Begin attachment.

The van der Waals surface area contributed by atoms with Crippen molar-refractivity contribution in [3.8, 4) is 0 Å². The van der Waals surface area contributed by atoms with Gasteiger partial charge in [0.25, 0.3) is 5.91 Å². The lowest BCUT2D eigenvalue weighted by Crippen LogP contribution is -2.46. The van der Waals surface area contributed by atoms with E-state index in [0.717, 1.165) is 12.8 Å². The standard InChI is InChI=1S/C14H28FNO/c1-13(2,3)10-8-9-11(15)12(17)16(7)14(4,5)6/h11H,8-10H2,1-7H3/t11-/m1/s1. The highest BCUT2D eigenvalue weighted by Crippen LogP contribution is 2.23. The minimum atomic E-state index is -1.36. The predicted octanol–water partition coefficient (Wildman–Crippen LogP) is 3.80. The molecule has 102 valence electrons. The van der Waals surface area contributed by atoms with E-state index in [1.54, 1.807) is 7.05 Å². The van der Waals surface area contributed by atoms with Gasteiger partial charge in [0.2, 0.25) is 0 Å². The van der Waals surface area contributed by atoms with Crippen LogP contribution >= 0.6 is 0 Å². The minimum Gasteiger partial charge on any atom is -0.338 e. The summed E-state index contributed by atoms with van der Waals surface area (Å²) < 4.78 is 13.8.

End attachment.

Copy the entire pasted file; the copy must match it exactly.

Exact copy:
The van der Waals surface area contributed by atoms with Crippen molar-refractivity contribution in [3.8, 4) is 0 Å². The van der Waals surface area contributed by atoms with Gasteiger partial charge in [0.25, 0.3) is 5.91 Å². The lowest BCUT2D eigenvalue weighted by Crippen LogP contribution is -2.46. The van der Waals surface area contributed by atoms with E-state index in [0.717, 1.165) is 12.8 Å². The standard InChI is InChI=1S/C14H28FNO/c1-13(2,3)10-8-9-11(15)12(17)16(7)14(4,5)6/h11H,8-10H2,1-7H3/t11-/m1/s1. The highest BCUT2D eigenvalue weighted by Crippen LogP contribution is 2.23. The minimum atomic E-state index is -1.36. The predicted octanol–water partition coefficient (Wildman–Crippen LogP) is 3.80. The molecule has 102 valence electrons. The van der Waals surface area contributed by atoms with E-state index in [1.54, 1.807) is 7.05 Å². The van der Waals surface area contributed by atoms with Gasteiger partial charge in [0.2, 0.25) is 0 Å². The van der Waals surface area contributed by atoms with Crippen LogP contribution >= 0.6 is 0 Å². The minimum Gasteiger partial charge on any atom is -0.338 e. The summed E-state index contributed by atoms with van der Waals surface area (Å²) < 4.78 is 13.8.